ātmānaṁ ca didṛkṣataḥ
nirbhinne hy akṣiṇī tasya
jyotiś cakṣur guṇa-grahaḥ
yadā—while; ātmani—unto Himself; nirālokam—without any light; ātmānam—His own transcendental body; ca—also other bodily forms; didṛkṣataḥ—desired to look upon; nirbhinne—due to being sprouted; hi—for; akṣiṇī—of the eyes; tasya—of Him; jyotiḥ—the sun; cakṣuḥ—the eyes; guṇa-grahaḥ—the power of seeing.
Thus when everything existed in darkness, the Lord desired to see Himself and all that was created. Then the eyes, the illuminating god Sun, the power of vision and the object of sight all became manifested.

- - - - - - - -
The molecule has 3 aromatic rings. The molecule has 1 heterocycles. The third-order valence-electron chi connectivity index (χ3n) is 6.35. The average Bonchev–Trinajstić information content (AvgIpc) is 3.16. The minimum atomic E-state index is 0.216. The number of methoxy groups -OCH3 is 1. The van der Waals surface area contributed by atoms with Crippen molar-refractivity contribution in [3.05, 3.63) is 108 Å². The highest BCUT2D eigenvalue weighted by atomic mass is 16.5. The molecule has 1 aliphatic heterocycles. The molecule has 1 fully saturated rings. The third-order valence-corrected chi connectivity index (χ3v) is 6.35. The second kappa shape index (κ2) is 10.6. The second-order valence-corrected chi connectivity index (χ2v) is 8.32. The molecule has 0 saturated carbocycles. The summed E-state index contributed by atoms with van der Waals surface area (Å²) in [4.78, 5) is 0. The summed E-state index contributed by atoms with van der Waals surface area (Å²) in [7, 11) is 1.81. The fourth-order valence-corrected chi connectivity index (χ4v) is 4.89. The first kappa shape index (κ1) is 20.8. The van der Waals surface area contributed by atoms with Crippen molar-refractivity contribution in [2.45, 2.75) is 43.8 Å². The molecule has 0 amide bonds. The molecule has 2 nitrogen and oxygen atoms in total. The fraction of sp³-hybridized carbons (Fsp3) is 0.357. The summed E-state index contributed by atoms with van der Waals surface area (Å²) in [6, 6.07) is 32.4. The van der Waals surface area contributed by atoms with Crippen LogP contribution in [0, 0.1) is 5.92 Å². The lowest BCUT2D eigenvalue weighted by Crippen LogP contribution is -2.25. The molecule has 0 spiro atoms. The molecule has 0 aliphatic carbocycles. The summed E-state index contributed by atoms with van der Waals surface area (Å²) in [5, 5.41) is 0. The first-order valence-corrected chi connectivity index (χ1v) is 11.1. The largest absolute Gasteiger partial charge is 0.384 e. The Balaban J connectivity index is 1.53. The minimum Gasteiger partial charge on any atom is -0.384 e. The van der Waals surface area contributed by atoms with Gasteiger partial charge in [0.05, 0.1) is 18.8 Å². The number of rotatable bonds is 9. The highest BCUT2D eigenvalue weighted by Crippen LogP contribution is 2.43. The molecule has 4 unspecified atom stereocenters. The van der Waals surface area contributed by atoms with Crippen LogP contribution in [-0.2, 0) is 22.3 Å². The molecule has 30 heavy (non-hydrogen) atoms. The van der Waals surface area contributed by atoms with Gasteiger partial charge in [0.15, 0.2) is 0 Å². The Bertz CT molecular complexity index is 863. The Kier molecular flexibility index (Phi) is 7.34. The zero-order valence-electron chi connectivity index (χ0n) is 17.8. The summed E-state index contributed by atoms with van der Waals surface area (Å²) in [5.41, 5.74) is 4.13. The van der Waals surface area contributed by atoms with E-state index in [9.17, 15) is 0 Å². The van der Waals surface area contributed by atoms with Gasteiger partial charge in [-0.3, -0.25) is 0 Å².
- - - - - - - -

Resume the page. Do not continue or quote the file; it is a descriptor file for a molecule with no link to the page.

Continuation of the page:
The universe is by nature dense darkness, and therefore the total creation is called tamas, or darkness. The night is the real feature of the universe, for then one cannot see anything, including oneself. The Lord, out of His causeless mercy, first desired to see Himself and all the creation as well, and thus the sun became manifested, the power of vision for all living entities became possible, and the objects of vision were also manifested. This means that the whole phenomenal world became visible after the creation of the sun.
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